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Author Topic: Pressure treated?  (Read 1150 times)

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Offline DixieReb31

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Pressure treated?
« on: January 04, 2021, 09:00:10 PM »
I saw a video of a guy that said he was going to show how to pressure treat your own lumber.  It got my attention so I watched.  He had several 6 x 6 posts that were going to be placed in the ground about 36”.  What he did was torch the end of the post and up each side about 3.5’.  He torched them pretty good too. Said this procedure changes the molecular structure of the wood and hardens the fibers.  He then used a 1:1 ratio of diesel and burnt oil and used a paint brush to “paint” this mixture on each side and bottom where he burned the posts This is suppose to last 30 plus years if done correctly.  Has anyone here ever used this method? If so, was it successful?
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Offline D6c

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Re: Pressure treated?
« Reply #1 on: January 04, 2021, 09:28:30 PM »
I've seen several videos of people flame treating siding to make it more weather resident.  A charred surface is probably like charred wood from a burn pile.... lasts a long time.
Back when the midwest was being surveyed out for the first time, surveyors would often times bury charcoal at the location of a section corner.  That way if the marker was lost it could still be located with certainty if you found the charcoal, which would stay in the ground for many decades.

Offline Truefire

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Re: Pressure treated?
« Reply #2 on: January 04, 2021, 09:30:08 PM »
I think he's on to it.  Essentially exactly what our forefathers did.  They used rot resistant species a lot such as Osage Orange for posts and such...many of which are still in the ground today but when they didn't have those species at their disposal, a version of this is exactly what they did.  The old timers used this method in building their homes actually.  On the same token but different angle, isn't this about what the old creosote power poles are.  They're not charred but the coating makes those fibers impermeable.  You know, come to think of it as I'm typing just now, the native americans used the char methods for waterproofing of hand hewn timber canoes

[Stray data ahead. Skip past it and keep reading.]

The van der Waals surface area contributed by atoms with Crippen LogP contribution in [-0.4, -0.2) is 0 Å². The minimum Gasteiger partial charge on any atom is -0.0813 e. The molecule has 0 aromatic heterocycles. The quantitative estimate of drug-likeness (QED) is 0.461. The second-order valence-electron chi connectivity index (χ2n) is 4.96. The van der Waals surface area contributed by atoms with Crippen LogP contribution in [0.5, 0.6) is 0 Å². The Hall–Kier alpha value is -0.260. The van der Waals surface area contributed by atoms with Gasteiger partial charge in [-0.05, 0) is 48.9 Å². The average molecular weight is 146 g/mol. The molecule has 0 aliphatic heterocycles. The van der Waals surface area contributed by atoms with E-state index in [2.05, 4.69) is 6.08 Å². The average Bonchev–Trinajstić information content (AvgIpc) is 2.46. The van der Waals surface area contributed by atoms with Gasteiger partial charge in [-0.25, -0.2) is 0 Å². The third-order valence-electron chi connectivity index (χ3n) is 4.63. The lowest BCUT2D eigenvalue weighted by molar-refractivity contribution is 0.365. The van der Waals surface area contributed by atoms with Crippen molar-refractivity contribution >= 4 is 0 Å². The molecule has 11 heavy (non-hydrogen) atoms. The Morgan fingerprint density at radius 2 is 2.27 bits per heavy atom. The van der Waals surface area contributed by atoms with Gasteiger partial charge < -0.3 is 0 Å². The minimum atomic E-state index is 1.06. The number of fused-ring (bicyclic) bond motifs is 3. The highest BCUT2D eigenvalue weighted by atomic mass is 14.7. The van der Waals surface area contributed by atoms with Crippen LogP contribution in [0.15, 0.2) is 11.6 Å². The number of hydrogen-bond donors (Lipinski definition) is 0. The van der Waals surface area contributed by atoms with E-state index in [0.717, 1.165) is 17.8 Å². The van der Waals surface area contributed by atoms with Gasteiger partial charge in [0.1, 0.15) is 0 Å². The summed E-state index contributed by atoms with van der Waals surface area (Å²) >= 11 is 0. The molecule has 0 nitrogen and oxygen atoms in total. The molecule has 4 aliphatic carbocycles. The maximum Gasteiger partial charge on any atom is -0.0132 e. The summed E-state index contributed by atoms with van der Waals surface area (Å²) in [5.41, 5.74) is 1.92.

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Offline Don P

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Re: Pressure treated?
« Reply #3 on: January 04, 2021, 11:38:34 PM »
Take a look at this from the forest products labs
Charring does not preserve wood. (fs.fed.us)
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Offline SawyerTed

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Re: Pressure treated?
« Reply #4 on: January 04, 2021, 11:48:18 PM »
The Japanese Shou Sugi Ban method of preserving wood does use charring but also includes an oil treatment as well.  Charring alone does not preserve wood but rather opens it for additional weakness and decay.  The oil treatment makes the difference.
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Offline Ianab

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Re: Pressure treated?
« Reply #5 on: January 05, 2021, 12:50:29 AM »
It's also traditionally used on Sugi wood, which is Japanese Cedar. It's a naturally durable wood already.  The charring and oil improve on that even more. but it wont just magically make any wood super durable. 

Sugi is most closely related to American bald cypress, hence the similar durable nature of the wood. 
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Offline Joe Hillmann

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Re: Pressure treated?
« Reply #6 on: January 05, 2021, 01:10:40 PM »
You can find all sorts of videos and posts on forums of people using charring and/or used oil to treat wood to slow or prevent rotting.  None of them ever come back 10 years later to show of their method worked or not.

Offline snobdds

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Re: Pressure treated?
« Reply #7 on: January 05, 2021, 03:53:31 PM »
On the ranch we dump oil into a 55 gallon drum.  We soak fence post in it for a few days.  

Those fence post seem to last forever...

Offline UncleMoustache

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Re: Pressure treated?